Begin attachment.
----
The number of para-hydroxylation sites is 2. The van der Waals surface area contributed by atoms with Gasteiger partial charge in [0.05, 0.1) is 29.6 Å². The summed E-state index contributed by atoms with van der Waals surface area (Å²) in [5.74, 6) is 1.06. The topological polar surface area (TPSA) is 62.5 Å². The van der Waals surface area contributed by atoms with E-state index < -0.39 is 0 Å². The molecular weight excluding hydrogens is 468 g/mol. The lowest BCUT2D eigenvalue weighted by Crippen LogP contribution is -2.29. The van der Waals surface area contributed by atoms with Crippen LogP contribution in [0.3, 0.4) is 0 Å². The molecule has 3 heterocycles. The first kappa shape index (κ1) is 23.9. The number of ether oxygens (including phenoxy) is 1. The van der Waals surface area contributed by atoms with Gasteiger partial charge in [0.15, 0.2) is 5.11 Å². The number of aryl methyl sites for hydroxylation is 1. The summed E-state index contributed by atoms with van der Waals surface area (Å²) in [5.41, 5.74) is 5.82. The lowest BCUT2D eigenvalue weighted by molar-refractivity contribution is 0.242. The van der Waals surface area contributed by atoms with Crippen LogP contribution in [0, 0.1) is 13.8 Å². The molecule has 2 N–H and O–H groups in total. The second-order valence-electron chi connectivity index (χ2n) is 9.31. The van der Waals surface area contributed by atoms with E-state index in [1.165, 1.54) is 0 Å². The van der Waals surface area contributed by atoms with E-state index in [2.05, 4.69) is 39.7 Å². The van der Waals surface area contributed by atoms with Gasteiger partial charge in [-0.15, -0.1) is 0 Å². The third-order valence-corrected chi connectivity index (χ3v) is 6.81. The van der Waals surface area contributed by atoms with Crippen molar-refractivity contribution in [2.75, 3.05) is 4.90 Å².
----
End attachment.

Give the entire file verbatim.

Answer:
The number of para-hydroxylation sites is 2. The van der Waals surface area contributed by atoms with Gasteiger partial charge in [0.05, 0.1) is 29.6 Å². The summed E-state index contributed by atoms with van der Waals surface area (Å²) in [5.74, 6) is 1.06. The topological polar surface area (TPSA) is 62.5 Å². The van der Waals surface area contributed by atoms with E-state index < -0.39 is 0 Å². The molecular weight excluding hydrogens is 468 g/mol. The lowest BCUT2D eigenvalue weighted by Crippen LogP contribution is -2.29. The van der Waals surface area contributed by atoms with Crippen LogP contribution in [0.3, 0.4) is 0 Å². The molecule has 3 heterocycles. The first kappa shape index (κ1) is 23.9. The number of ether oxygens (including phenoxy) is 1. The van der Waals surface area contributed by atoms with Gasteiger partial charge in [0.15, 0.2) is 5.11 Å². The number of aryl methyl sites for hydroxylation is 1. The summed E-state index contributed by atoms with van der Waals surface area (Å²) in [5.41, 5.74) is 5.82. The lowest BCUT2D eigenvalue weighted by molar-refractivity contribution is 0.242. The van der Waals surface area contributed by atoms with Crippen LogP contribution in [0, 0.1) is 13.8 Å². The molecule has 2 N–H and O–H groups in total. The second-order valence-electron chi connectivity index (χ2n) is 9.31. The van der Waals surface area contributed by atoms with E-state index in [1.165, 1.54) is 0 Å². The van der Waals surface area contributed by atoms with E-state index in [2.05, 4.69) is 39.7 Å². The van der Waals surface area contributed by atoms with Gasteiger partial charge in [-0.15, -0.1) is 0 Å². The third-order valence-corrected chi connectivity index (χ3v) is 6.81. The van der Waals surface area contributed by atoms with Crippen molar-refractivity contribution in [2.75, 3.05) is 4.90 Å².